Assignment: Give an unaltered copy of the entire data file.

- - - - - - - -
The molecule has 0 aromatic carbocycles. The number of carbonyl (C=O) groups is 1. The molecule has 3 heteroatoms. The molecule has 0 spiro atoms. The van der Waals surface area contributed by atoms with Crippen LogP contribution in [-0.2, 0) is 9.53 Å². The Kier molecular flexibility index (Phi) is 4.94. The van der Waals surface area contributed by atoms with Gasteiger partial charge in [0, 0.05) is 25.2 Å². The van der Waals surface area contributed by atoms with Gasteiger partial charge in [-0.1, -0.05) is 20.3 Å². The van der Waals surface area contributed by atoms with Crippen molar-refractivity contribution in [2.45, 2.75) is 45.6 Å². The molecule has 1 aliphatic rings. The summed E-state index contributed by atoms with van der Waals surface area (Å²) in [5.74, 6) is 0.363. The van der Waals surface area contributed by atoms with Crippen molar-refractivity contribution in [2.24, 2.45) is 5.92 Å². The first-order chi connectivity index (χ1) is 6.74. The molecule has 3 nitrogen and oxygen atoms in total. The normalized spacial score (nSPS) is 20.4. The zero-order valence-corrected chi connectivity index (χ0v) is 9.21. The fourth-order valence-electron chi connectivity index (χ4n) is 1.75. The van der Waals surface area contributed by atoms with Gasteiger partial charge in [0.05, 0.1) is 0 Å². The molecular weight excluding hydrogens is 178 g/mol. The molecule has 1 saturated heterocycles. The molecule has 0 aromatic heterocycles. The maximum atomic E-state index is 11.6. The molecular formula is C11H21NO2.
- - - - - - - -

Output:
The molecule has 0 aromatic carbocycles. The number of carbonyl (C=O) groups is 1. The molecule has 3 heteroatoms. The molecule has 0 spiro atoms. The van der Waals surface area contributed by atoms with Crippen LogP contribution in [-0.2, 0) is 9.53 Å². The Kier molecular flexibility index (Phi) is 4.94. The van der Waals surface area contributed by atoms with Gasteiger partial charge in [0, 0.05) is 25.2 Å². The van der Waals surface area contributed by atoms with Gasteiger partial charge in [-0.1, -0.05) is 20.3 Å². The van der Waals surface area contributed by atoms with Crippen molar-refractivity contribution in [2.45, 2.75) is 45.6 Å². The molecule has 1 aliphatic rings. The summed E-state index contributed by atoms with van der Waals surface area (Å²) in [5.74, 6) is 0.363. The van der Waals surface area contributed by atoms with Crippen molar-refractivity contribution in [2.24, 2.45) is 5.92 Å². The first-order chi connectivity index (χ1) is 6.74. The molecule has 3 nitrogen and oxygen atoms in total. The normalized spacial score (nSPS) is 20.4. The zero-order valence-corrected chi connectivity index (χ0v) is 9.21. The fourth-order valence-electron chi connectivity index (χ4n) is 1.75. The van der Waals surface area contributed by atoms with Gasteiger partial charge in [0.05, 0.1) is 0 Å². The molecular weight excluding hydrogens is 178 g/mol. The molecule has 1 saturated heterocycles. The molecule has 0 aromatic heterocycles. The maximum atomic E-state index is 11.6. The molecular formula is C11H21NO2.